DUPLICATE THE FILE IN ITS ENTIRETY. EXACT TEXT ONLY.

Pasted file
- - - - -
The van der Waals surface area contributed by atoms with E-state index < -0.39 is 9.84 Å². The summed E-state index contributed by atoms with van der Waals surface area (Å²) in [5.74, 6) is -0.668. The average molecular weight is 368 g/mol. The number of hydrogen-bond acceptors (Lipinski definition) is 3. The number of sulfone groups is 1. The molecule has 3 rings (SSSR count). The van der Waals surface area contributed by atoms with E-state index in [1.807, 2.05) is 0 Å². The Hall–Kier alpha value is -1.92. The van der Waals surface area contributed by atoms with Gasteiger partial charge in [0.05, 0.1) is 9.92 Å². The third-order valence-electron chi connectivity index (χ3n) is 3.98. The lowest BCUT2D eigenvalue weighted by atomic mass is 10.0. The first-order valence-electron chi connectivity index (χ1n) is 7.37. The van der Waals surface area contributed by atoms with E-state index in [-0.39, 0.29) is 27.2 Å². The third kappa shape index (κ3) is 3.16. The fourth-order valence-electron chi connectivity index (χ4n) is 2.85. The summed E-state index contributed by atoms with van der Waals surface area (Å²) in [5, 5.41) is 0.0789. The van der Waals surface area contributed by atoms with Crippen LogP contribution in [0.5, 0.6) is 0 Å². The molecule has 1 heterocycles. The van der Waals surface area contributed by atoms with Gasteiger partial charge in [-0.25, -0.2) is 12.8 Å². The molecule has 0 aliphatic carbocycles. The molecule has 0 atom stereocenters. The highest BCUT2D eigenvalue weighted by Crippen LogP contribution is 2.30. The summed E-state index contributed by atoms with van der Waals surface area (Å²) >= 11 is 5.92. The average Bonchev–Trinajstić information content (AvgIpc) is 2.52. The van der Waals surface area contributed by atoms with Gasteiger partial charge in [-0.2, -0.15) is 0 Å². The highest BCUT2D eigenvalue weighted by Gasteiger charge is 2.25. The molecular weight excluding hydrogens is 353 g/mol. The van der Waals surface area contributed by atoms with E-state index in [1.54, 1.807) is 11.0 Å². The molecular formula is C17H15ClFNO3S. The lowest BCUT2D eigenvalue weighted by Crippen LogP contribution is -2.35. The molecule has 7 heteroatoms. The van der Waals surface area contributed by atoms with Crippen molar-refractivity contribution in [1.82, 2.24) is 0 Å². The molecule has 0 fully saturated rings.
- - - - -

The van der Waals surface area contributed by atoms with E-state index < -0.39 is 9.84 Å². The summed E-state index contributed by atoms with van der Waals surface area (Å²) in [5.74, 6) is -0.668. The average molecular weight is 368 g/mol. The number of hydrogen-bond acceptors (Lipinski definition) is 3. The number of sulfone groups is 1. The molecule has 3 rings (SSSR count). The van der Waals surface area contributed by atoms with E-state index in [1.807, 2.05) is 0 Å². The Hall–Kier alpha value is -1.92. The van der Waals surface area contributed by atoms with Gasteiger partial charge in [0.05, 0.1) is 9.92 Å². The third-order valence-electron chi connectivity index (χ3n) is 3.98. The lowest BCUT2D eigenvalue weighted by atomic mass is 10.0. The first-order valence-electron chi connectivity index (χ1n) is 7.37. The van der Waals surface area contributed by atoms with E-state index in [-0.39, 0.29) is 27.2 Å². The third kappa shape index (κ3) is 3.16. The fourth-order valence-electron chi connectivity index (χ4n) is 2.85. The summed E-state index contributed by atoms with van der Waals surface area (Å²) in [5, 5.41) is 0.0789. The van der Waals surface area contributed by atoms with Crippen LogP contribution in [0.5, 0.6) is 0 Å². The molecule has 1 heterocycles. The van der Waals surface area contributed by atoms with Gasteiger partial charge in [-0.25, -0.2) is 12.8 Å². The molecule has 0 aliphatic carbocycles. The molecule has 0 atom stereocenters. The highest BCUT2D eigenvalue weighted by Crippen LogP contribution is 2.30. The summed E-state index contributed by atoms with van der Waals surface area (Å²) >= 11 is 5.92. The average Bonchev–Trinajstić information content (AvgIpc) is 2.52. The van der Waals surface area contributed by atoms with Gasteiger partial charge in [-0.2, -0.15) is 0 Å². The highest BCUT2D eigenvalue weighted by Gasteiger charge is 2.25. The molecular weight excluding hydrogens is 353 g/mol. The van der Waals surface area contributed by atoms with E-state index in [1.54, 1.807) is 11.0 Å². The molecular formula is C17H15ClFNO3S. The lowest BCUT2D eigenvalue weighted by Crippen LogP contribution is -2.35. The molecule has 7 heteroatoms. The van der Waals surface area contributed by atoms with Crippen molar-refractivity contribution in [1.82, 2.24) is 0 Å². The molecule has 0 fully saturated rings.